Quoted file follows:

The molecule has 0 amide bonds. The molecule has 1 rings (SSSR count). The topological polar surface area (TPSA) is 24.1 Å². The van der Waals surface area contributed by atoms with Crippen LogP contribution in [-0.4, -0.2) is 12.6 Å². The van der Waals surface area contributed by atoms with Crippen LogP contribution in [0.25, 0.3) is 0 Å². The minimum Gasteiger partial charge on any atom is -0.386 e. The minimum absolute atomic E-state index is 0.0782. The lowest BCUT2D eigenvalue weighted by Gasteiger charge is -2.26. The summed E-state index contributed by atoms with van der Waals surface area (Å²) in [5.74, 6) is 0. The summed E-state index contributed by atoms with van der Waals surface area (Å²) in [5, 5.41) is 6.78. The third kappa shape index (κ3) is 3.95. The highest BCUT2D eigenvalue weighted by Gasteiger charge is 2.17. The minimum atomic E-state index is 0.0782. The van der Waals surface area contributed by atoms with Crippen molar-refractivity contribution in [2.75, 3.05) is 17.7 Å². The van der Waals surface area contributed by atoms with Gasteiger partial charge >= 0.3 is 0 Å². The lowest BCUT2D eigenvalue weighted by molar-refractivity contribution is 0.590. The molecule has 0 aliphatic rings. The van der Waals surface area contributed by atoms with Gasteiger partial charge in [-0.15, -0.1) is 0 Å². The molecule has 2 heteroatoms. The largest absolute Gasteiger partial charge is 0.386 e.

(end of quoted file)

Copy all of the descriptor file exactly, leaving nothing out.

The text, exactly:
The molecule has 0 amide bonds. The molecule has 1 rings (SSSR count). The topological polar surface area (TPSA) is 24.1 Å². The van der Waals surface area contributed by atoms with Crippen LogP contribution in [-0.4, -0.2) is 12.6 Å². The van der Waals surface area contributed by atoms with Crippen LogP contribution in [0.25, 0.3) is 0 Å². The minimum Gasteiger partial charge on any atom is -0.386 e. The minimum absolute atomic E-state index is 0.0782. The lowest BCUT2D eigenvalue weighted by Gasteiger charge is -2.26. The summed E-state index contributed by atoms with van der Waals surface area (Å²) in [5.74, 6) is 0. The summed E-state index contributed by atoms with van der Waals surface area (Å²) in [5, 5.41) is 6.78. The third kappa shape index (κ3) is 3.95. The highest BCUT2D eigenvalue weighted by Gasteiger charge is 2.17. The minimum atomic E-state index is 0.0782. The van der Waals surface area contributed by atoms with Crippen molar-refractivity contribution in [2.75, 3.05) is 17.7 Å². The van der Waals surface area contributed by atoms with Gasteiger partial charge >= 0.3 is 0 Å². The lowest BCUT2D eigenvalue weighted by molar-refractivity contribution is 0.590. The molecule has 0 aliphatic rings. The van der Waals surface area contributed by atoms with Gasteiger partial charge in [-0.15, -0.1) is 0 Å². The molecule has 2 heteroatoms. The largest absolute Gasteiger partial charge is 0.386 e.